Makes: 1 loaf
- 1¾ tsp (0.3 oz./9 g) salt
- Scant 1½ cups (11.75 oz./330 g) water
- 4 cups (1 lb. 2 oz./500 g) einkorn flour + more for the pan
- 5.25 oz. (150 g) refreshed levain Neutral oil, for the pan
1In the bowl of a stand mixer fitted with the dough hook. Knead for 3 minutes on speed 1, followed by 5 minutes on speed 2, or until you obtain a smooth dough.
2Transfer to a dough tub or a separate large mixing bowl, cover, and let rise at room temperature for 1–2 hours (bulk fermentation*).
3Lightly grease the loaf pan with oil and dust it with flour. After the first rise, dust the sides of the tub or bowl with flour and gently ease the dough onto a floured work surface with the help of a bowl scraper. Shape into a bâtard and place in the prepared loaf pan. Cover and place in the refrigerator for 14–18 hours.
4The next day, remove the dough from the refrigerator and let sit at room temperature for 1 hour (proofing*).
5Meanwhile, place a rack at the lowest oven position and place another rack directly above it. Place an empty heavy-duty baking sheet, ovensafe skillet, or drip pan on the lower rack and preheat the oven to 500°F (260°C/Gas Mark 10). Bring 1 cup (250 ml) of water to a simmer.
6When the dough passes the poke test* (see below), place the bread, without scoring, in the oven, then carefully pour the simmering water into the baking sheet, skillet, or drip pan to create steam and quickly close the oven door.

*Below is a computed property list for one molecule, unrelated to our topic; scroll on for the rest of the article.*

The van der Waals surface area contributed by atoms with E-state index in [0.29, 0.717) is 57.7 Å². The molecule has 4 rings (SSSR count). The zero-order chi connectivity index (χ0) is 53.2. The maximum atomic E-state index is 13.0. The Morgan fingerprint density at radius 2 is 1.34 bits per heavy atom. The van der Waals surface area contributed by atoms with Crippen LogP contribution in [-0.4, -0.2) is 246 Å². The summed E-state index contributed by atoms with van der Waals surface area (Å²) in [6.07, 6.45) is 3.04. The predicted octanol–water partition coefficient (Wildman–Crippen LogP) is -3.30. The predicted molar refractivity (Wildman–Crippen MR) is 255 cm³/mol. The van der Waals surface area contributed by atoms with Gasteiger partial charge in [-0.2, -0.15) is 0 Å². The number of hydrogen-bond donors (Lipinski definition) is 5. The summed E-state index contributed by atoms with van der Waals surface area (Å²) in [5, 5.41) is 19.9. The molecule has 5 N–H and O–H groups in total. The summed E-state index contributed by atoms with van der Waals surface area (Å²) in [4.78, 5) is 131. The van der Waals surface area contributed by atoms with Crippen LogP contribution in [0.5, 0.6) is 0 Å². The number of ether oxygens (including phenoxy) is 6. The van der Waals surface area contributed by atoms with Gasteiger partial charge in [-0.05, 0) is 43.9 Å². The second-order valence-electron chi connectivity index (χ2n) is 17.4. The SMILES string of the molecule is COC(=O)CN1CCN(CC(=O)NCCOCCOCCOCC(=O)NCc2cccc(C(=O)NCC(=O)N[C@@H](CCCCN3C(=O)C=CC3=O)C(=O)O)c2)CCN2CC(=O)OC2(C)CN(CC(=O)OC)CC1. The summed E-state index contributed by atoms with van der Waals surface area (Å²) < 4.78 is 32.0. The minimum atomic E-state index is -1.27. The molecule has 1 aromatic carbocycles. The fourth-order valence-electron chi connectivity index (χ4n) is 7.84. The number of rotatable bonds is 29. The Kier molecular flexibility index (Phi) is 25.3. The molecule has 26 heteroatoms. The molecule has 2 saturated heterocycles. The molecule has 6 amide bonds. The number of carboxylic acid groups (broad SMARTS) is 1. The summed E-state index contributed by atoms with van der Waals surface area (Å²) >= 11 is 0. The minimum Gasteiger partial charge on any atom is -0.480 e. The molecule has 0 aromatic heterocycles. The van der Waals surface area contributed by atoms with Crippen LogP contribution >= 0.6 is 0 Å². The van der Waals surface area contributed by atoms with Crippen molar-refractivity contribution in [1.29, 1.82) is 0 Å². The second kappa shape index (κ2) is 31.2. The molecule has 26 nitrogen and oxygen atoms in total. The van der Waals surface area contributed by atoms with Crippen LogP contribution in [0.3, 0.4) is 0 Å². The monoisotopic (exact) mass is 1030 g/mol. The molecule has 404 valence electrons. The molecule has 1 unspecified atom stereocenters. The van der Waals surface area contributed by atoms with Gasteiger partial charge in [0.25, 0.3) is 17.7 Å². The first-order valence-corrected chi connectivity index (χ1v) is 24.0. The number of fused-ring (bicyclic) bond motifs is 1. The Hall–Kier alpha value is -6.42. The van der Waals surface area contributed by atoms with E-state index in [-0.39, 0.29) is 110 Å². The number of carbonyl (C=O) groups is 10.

7Bake for 20 minutes at 500°F (260°C/Gas Mark 10), then lower the oven temperature to 430°F (220°C/Gas Mark 7). Continue to bake for an additional 20 minutes, until golden.
8Let the bread cool for 5 minutes in the pan, then turn it out onto a rack and let cool completely.
If the proofing time is too short, the dough won’t build up enough CO2 to rise correctly during baking. Conversely, if the proofing time is too long, the gluten network weakens and the bread may fall during baking. Even professional bakers use the poke test to evaluate the dough’s resistance and determine when it is ready for the oven. Gently press your finger about ½ in. (1 cm) into the dough. If the dough is ready to bake, it will spring back slowly but retain a small indentation where you poked it. If no indentation forms, the dough is not ready; leave it to proof a little longer. If the indentation doesn’t spring back at all, it’s too late—the dough is over-proofed.
Extracted from Upper Crust: Homemade Bread the French Way by Marie-Laure Fréchet (Flammarion, 2021).
Photography © Valérie Lhomme.